Skip to comments.Study Finds Hispanics Donít Want To Be Called Hispanic
Posted on 04/04/2012 11:27:37 AM PDT by Free ThinkerNY
WASHINGTON (CBSDC) A majority of Hispanics do not like being called Hispanic.
According to a new poll conducted by the Pew Research Center, 51 percent of Hispanics do not like to be categorized as Hispanics or Latinos, saying they like to be identified from their familys country of origin.
Only 21 percent of those polled identified themselves as Americans.
Hispanics and Latinos are split as to whether to identify themselves as a typical American. Forty-seven percent of Hispanics and Latinos identify themselves with the term, while another 47 percent of those polled find they dont seem to relate to a typical American.
As it comes to speaking English, nearly 90 percent of those polled believe you need to learn the language to succeed in America, but they also want to hold onto their Spanish-speaking roots. Ninety-five percent of Hispanics believe it is important to speak Spanish in the U.S.
(Excerpt) Read more at washington.cbslocal.com ...
What about “white hispanic” - is that accceptable?
The word "hispanic" is tied to only ONE word: Spain, and from it, the word "Spanish." The word "latino" is tied to only ONE word: Latin. Spain is a European nation peopled by caucasians; Latin is a language that served as the base for a number of European languages, including Spanish and Portuguese.
I can see someone being proud of being Mexican (my great-great grandfather was), or proud of being Peruvian, or Brazilian, or Chilean, or Argentinian, or Columbian, or even of being (like my great-great grandfather) of the blood of the brown indigenous people of those countries and NOT of caucasian European descent. I can see being proud of those things. But proud of being "hispanic" or "latino"? It means proud of not thinking very much about the actual meaning of words.
To me, that's very similar to Italian-American, German-American, Irish-American, or other terms that recognize the person's heritage while identifying themselves as being Americans.
I don’t have any objection to the term Mexican American.
I’m always halfway tempted to ask them what part of Mexico they’re from. :=)
Just as it’s so tempting to ask people who call themselves “African-Americans” where they came from in Africa and when they became naturalized US citizens!!!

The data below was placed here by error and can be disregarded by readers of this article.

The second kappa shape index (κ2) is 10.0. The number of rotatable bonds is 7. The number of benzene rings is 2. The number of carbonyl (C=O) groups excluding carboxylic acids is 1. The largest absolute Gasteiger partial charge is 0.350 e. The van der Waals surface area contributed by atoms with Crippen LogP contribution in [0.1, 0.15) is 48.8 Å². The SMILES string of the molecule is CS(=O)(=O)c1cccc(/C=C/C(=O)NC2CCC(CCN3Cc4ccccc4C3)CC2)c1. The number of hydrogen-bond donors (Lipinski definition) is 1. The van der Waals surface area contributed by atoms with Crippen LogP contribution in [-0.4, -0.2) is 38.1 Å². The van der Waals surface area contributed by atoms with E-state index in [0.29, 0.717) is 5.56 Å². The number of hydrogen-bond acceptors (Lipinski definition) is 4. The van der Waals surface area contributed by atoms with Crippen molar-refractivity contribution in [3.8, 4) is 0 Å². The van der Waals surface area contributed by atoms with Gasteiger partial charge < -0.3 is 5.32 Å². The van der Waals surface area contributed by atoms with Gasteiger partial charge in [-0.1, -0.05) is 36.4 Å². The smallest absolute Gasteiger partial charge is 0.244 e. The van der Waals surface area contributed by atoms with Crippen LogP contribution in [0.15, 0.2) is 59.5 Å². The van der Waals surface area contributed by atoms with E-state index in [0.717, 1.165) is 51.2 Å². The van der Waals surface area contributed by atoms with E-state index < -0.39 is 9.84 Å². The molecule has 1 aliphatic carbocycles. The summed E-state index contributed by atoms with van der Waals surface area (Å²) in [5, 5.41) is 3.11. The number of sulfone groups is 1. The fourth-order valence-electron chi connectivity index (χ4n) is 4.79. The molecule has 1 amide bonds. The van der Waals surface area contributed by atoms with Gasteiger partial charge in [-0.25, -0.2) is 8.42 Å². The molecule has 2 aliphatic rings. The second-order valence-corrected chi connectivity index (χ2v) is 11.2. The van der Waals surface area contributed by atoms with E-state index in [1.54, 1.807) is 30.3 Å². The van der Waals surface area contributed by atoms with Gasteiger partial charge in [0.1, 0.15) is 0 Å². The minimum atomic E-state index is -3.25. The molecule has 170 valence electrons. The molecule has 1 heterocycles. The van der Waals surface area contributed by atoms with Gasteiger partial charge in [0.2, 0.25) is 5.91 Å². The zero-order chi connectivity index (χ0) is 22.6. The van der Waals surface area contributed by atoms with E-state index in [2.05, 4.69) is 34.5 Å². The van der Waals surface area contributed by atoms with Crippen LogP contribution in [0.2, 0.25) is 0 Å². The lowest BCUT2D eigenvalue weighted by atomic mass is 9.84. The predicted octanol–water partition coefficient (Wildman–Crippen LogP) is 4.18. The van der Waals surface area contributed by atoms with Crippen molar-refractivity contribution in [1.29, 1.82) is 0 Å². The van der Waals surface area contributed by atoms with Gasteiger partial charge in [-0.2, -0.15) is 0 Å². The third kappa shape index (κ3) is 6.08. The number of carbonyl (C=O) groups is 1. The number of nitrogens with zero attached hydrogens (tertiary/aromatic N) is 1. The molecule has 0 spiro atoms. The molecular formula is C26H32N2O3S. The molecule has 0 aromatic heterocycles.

Many of them are actually American Indians. Aztecs, Incans, etc.
I tend to respond to these people in Chinese just to shake them up.
Its amazing how fast they revert to English when a non-Asian starts throwing Mandarin at them.
“Our town was Mexican before New Mexico was a state.”
My family is New Mexican from a small town south of Albequerque and almost all refer to themselves as Spanish or Hispanic, NOT Mexican. The people and culture are different. These are proud and loyal Americans who are bi-lingual, serve in the military and generally do not want to be lumped together with (illegal) Mexicans.
Latino = Stupid
Chicano = More stupid
Sadly, as you see on this thread, many Americans are ignorant about their own history and lump all ‘hispanic’ cultures together because they cannot distinguish between the Spanish dialects being spoken. As you may know, the New Mexican accent is distinct for any with ears to hear. Even fewer Americans know that New Mexicans are a distinct culture within the United States who were there long before the pilgrims or British colonization of the eastern seaboard.
Bravo to you for pointing this out.
One of the most hilarious conversations I have ever heard was an older Mexican woman discussing various shades of brown and their place in the Mexican caste system. Oh to be a “real Castellian!” Ft Sumner is Mexican, I asked. LOL!
Hispanic has been perhaps among the most blanket terms I have ever known. It describes the origin of someone as being anywhere from Spain to anywhere in Latin America. It would be like calling someone like me white. Well, I happen to be of Yugoslav (Serbian) origin, which is different in many ways culturally than if I were French, English, Irish, or the various other European ethnicities out there. Similarly, when someone says hispanic, that refers to numerous ethnicities as well. It’s time to just admit that some terms are pretty narrow nowadays.
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